• EventBridge advances AWS’ DevOps Agenda
• Cloud rivals are challenged to bundle DevOps and Serverless technologies
Enterprises continue to struggle with application modernization complexities involving new microservices and serverless computing architectures. As a result, public cloud providers are trying to do more of the heavy-lifting of infrastructure constructs through new DevOps solutions supporting event-based workloads.
During the recent AWS Summit, CTO Werner Vogels announced the general availability of EventBridge, which integrates operations’ external data and helps automate the DevOps processes within a serverless model. The concept is attractive to enterprises moving into cloud technologies because Amazon is acknowledging their need for application lifecycle management (ALM) technologies while having that data available, typically in a SaaS format, and tucked into the management services within AWS (e.g., AWS Consule/CLI/SDKs).
AWS EventBridge is a serverless event processing model based on CloudWatch Events and provides the integration between AWS apps and business systems important to operations teams, such as analytics and application performance management (APM). The event bus leverages Lambda serverless functions with the goal of further abstracting infrastructure complexities to DevOps members.
Cloud rivals are beginning to offer similar DevOps solutions, but need to do a better job highlighting and bundling their own event-based functions offerings. EventBridge rivals Microsoft Azure DevOps, formerly called Visual Studio Team Services (VSTS). Microsoft positions the solution’s CICD and pipeline capabilities as complementary to Azure Functions for helping developers create microservices-based applications without having to manage the infrastructure.
The new AWS offering also rivals Google Cloud Platform (GCP) whose DevOps and serverless solutions include Google Cloud Functions and Stackdriver, a monitoring system which provides IT teams with performance data about apps and VMs running on GCP and AWS.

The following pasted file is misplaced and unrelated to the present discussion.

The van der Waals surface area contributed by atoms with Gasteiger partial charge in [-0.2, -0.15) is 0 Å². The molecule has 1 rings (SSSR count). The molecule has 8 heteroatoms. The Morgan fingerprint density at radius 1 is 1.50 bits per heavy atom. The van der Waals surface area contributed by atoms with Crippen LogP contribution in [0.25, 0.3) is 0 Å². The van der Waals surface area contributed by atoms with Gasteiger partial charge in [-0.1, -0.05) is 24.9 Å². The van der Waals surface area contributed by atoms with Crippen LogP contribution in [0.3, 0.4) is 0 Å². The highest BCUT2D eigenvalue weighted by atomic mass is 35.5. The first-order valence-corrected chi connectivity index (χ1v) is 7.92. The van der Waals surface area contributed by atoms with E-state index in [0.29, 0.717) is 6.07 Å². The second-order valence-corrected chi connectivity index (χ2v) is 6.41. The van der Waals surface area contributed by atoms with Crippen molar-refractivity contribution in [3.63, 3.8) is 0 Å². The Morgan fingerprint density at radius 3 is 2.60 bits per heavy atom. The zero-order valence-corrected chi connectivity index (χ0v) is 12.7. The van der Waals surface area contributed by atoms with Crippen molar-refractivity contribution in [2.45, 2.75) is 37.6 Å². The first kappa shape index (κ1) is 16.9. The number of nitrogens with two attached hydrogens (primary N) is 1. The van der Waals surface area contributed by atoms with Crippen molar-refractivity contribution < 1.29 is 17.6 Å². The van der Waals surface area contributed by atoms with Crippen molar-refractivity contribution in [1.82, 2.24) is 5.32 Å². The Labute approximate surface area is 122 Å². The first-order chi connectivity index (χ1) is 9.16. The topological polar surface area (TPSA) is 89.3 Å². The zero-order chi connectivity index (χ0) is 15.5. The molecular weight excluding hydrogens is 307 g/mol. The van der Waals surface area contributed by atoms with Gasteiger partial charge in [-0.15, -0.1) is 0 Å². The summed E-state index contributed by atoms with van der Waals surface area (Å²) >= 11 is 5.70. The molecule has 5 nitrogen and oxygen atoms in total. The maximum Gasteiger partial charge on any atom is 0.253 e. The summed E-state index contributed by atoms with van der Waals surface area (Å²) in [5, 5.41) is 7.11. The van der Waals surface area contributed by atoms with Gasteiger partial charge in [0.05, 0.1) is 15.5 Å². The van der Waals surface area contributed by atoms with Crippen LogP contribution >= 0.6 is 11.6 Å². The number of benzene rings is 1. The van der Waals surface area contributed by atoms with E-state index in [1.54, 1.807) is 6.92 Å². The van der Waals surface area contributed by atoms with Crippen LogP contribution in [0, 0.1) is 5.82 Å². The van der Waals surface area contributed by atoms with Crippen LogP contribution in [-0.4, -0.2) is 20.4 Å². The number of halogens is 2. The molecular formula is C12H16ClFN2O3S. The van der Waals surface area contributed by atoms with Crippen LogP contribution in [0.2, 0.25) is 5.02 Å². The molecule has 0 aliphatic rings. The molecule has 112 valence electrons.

AWS has a reputation for providing innovative cloud services, but lacks in development tools and frameworks that offer guidance and best practices for companies moving into new business transformation territory. Operations teams in general have struggled with moving modern apps into production and tying into those apps proper security, governance, and policy management. During his two-hour keynote speech, Vogels tried to reassure enterprise developers of AWS’ commitment in easing complexity around cloud native app development and deployment. In addition to EventBridge, he provided a recap and some updates of AWS’ key developer tools, including:
– AWS Cloud Developer Kit (CDK), an app development framework for developers of infrastructure as code, provisioned through CloudFormation.
– AWS App Mesh, to improve visibility and network traffic controls associated with services built across multiple types of compute infrastructure.
– Amazon Managed Blockchain, to simplify the creation of blockchain networks under the industry standards Hyperledger Fabric and eventually Ethereum.
– Amazon SageMaker, an AI platform that serves developers as well as data scientists.
Interestingly, Vogels made no mention of the fall 2018 announcement of Firecracker micro-VM technology which targets DevOps teams tasked with managing, governing, and securing the implementation of serverless computing scenarios. The technology was well-received in the developer community for its ability to leverage KVM and boost the performance of containers and serverless infrastructures including AWS Fargate and AWS Lambda. AWS donated FireCracker to the open source community, which triggered a positive response from cloud providers for its ability to further DevOps’ technologies.